The important roles of Ca2+ and its ion channels in apoptotic regulation have been illustrated in numerous studies (31–33). A sustained increase in cytosolic Ca2+ activity triggers apoptosis (34). The roles of SOCE, a major calcium-entry pathway for non-excitable cells, and those of the CRAC channel, a key channel in mediating SOCE, in apoptotic regulation appear to be paradoxical (7,16,17,34,35). Indeed, SOCE can serve as a pro-apoptotic or an anti-apoptotic factor in cancerous cells under different conditions (7,16,17,34,35). For example, enhanced SOCE resulted from upregulated Orai1 and Stim1 expression, which was observed in drug-resistant cancer cells, and impairing SOCE by using specific inhibitors or by knocking down Orai1 and Stim1 can sensitize the drug-resistant cells to chemotherapy (34,35). In addition, enhanced SOCE commonly occurs during the cell apoptosis induced by anti-tumor or chemotherapeutic agents (17). The use of SOCE inhibitors or knocking down the expression of Orai1 or Stim1 can counteract the apoptosis induced by anti-tumor agents (7,16,17). In the present study, SOCE appeared to serve as a pro-apoptotic factor in NPC cells treated with NaBu, and inhibition of SOCE could attenuate the NaB-induced apoptosis in NPC cells, in accordance with previous results in colon cancer (17). Differences of SOCE in apoptosis may contribute to the dual roles of Ca2+ in signaling transduction: On one hand, a physiological Ca2+ concentration is necessary to activate signaling pathways that promote cell growth, survival and metastasis, which are the hallmarks of cancers; on the other hand, overloaded Ca2+ concentrations would also induce apoptosis through the activation of apoptotic pathways (12,13,31,33). Therefore, the anti-apoptotic role of enhanced SOCE in untreated cancer cells is to maintain their own characteristics, which must be regulated and controlled by upstream proteins (13,34). However, the enhanced SOCE observed in the pro-apoptosis of cancer cells treated with anti-tumor agents may be due to the impaired upstream control signaling disrupted by anti-tumor agents, which leads to a sustained increase in intracellular Ca2+ levels and triggers apoptosis.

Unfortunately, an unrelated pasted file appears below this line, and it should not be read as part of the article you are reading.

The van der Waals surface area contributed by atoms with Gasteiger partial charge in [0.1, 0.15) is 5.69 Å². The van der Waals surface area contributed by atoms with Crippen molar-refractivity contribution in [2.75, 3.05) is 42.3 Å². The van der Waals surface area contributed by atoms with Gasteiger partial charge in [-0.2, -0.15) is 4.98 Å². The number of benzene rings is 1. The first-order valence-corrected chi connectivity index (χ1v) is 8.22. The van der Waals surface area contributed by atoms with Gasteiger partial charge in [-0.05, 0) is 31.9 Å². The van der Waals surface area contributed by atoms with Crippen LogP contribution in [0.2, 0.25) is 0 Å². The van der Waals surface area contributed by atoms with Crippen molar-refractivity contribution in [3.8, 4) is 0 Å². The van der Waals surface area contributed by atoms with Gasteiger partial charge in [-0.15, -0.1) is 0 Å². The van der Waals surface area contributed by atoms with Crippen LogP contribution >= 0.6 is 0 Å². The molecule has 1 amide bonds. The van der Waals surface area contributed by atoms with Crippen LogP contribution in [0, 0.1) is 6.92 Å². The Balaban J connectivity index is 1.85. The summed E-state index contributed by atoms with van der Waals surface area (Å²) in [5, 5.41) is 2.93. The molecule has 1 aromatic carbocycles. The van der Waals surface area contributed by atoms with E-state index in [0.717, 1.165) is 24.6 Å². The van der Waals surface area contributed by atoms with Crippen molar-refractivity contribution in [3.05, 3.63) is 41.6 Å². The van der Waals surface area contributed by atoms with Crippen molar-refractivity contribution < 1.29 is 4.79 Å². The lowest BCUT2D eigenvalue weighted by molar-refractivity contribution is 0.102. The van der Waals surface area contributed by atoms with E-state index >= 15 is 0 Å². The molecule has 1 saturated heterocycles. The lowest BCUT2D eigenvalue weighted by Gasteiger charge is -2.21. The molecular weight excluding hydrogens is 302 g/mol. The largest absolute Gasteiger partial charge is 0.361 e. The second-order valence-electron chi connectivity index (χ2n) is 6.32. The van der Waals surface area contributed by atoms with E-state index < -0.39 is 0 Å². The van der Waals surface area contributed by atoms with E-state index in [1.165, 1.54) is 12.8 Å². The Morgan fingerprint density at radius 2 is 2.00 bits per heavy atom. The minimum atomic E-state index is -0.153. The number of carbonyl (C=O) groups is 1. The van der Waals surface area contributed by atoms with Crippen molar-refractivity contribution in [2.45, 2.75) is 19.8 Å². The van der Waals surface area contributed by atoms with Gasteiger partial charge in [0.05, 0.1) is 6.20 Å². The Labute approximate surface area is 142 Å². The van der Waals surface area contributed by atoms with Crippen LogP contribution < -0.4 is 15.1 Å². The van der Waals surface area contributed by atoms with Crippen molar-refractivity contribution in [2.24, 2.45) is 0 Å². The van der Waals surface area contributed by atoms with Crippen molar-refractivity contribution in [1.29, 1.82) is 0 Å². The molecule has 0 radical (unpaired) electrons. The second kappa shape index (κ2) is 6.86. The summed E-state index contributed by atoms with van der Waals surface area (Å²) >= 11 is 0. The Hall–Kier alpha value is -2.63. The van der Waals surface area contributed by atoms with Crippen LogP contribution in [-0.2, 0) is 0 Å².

In conclusion, the present study demonstrated that NaBu was able to trigger hyperactivated SOCE and subsequently induce the mitochondrial apoptosis pathway, which may underlie the mechanisms of its cytotoxicity on NPC cells. The results of the present study suggested that HDACis like NaBu may serve as promising chemotherapeutic or adjuvant chemotherapeutic agents in NPC therapy.
The present study was supported by the National Natural Science Foundation of China (Beijing, China; grant no. 81272972), the National Basic Research Program of China (Beijing, China; grant no. 2010CB833605), the Incubation Program for National Natural Science Funds for Distinguished Young Scholar of Central South University (Changsha, China; grant no. 2010QYZD006), the Hunan Provincial Science and Technology Department (Changsha, China; grant no. 2013FJ4010), the National Science Foundation of Hunan Province (grant no. 2016JJ2172) and the Open-End Fund for the Valuable and Precision Instruments of Central South University (Changsha, China; grant nos. CSUZC201634 and CSUZC201638).